And if you could give advice to a God? If he asked for it?
"Hard to be a god" represents a labour of love for Aleksey German. Based on a 1964 novel by brothers Arkady and Boris Strugatsky, it follow the efforts of a group of scientists from Earth to steer a much less advanced alien world towards progress. German first became interested in making a movie about the novel in the years following its release, but it was complicated by political situations in Russia, as well as by the release of a separate 1989 adaptation by German filmmaker Peter Fleischmann. In fact, it would be decades before production would start and he died in the final stages of video editing, without ever seeing it come to the screen. The final version was finished by his family, including his son, Alexsey Jr.
The alien world, named Arkanar, is, according to our narrator, about 800 years behind Earth in development, and is realising its own medieval period. The suppression of a renaissance and persecution of all intellectuals (the "wise men") leads to the rise of a fascist state, and the possibility of a very different and dark path for this world. The scientists, including our main protagonist Anton, who masquerades as a god-like figure known as Don Rubin, attempt to wave a light hand over proceedings to steer a route towards progress. However, as Anton remarks, it's hard to be a God.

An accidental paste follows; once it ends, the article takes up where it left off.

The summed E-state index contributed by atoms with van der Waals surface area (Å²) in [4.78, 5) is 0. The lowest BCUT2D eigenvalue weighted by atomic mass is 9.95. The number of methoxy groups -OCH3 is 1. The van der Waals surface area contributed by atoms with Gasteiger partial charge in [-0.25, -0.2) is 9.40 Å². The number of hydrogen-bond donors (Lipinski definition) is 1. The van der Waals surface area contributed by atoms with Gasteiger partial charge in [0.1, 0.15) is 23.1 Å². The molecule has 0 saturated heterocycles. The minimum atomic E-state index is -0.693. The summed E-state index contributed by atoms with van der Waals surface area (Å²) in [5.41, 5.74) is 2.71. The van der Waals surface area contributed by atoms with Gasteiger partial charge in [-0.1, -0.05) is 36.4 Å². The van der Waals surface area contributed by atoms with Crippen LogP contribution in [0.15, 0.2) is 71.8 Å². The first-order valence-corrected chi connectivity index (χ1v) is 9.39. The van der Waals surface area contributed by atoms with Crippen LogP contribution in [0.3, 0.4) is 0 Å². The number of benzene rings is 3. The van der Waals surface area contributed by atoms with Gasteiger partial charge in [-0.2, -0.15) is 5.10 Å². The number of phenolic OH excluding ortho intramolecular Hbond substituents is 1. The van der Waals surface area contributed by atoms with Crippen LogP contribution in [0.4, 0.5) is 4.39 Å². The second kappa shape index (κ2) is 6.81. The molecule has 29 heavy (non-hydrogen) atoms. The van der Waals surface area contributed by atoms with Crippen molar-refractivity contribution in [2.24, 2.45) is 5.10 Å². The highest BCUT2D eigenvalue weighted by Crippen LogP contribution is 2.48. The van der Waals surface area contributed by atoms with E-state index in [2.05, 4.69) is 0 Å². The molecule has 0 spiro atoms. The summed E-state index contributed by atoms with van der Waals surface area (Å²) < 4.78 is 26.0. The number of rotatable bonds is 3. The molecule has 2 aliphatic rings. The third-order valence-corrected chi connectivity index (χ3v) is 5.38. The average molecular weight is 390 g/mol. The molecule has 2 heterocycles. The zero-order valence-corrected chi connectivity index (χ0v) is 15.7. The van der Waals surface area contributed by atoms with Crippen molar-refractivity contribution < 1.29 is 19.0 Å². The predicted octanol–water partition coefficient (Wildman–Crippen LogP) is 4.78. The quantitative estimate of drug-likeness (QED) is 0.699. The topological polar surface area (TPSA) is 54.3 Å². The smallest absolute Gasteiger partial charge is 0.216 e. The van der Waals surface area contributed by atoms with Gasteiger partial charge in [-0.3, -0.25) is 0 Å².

Arkanar is an exceptionally cruel place, full of grotesque and deranged characters. It's a world populated by sadistic masters, squalid peasants and feral children. Our own unease is amplified by the director through intense close-ups and wild and arresting camera movements. Life means so very little here. It's taken for no reason at all, and in the cruellest ways possible. Sometimes it feels like death is a relief for the inhabitants of this world. Anton can't help but be affected by the baseness of it all, and he falls deeper and deeper into the medieval nightmare, until we are left to wonder if he is capable of returning to Earth.
Hard to be a God is not an easy watch, and its almost three hour run time is challenging. Despite the relentless activity in every scene, it moves at a slow pace and the plot is only vaguely outlined throughout. Leonid Yarmolnik is superb in the lead role and German builds an all-too-realistic world. It won't be everyone's cup of tea, but it stands as a fascinating and unique exploration of the bounds of human misery and cruelty.
|Runtime: 170 minutes|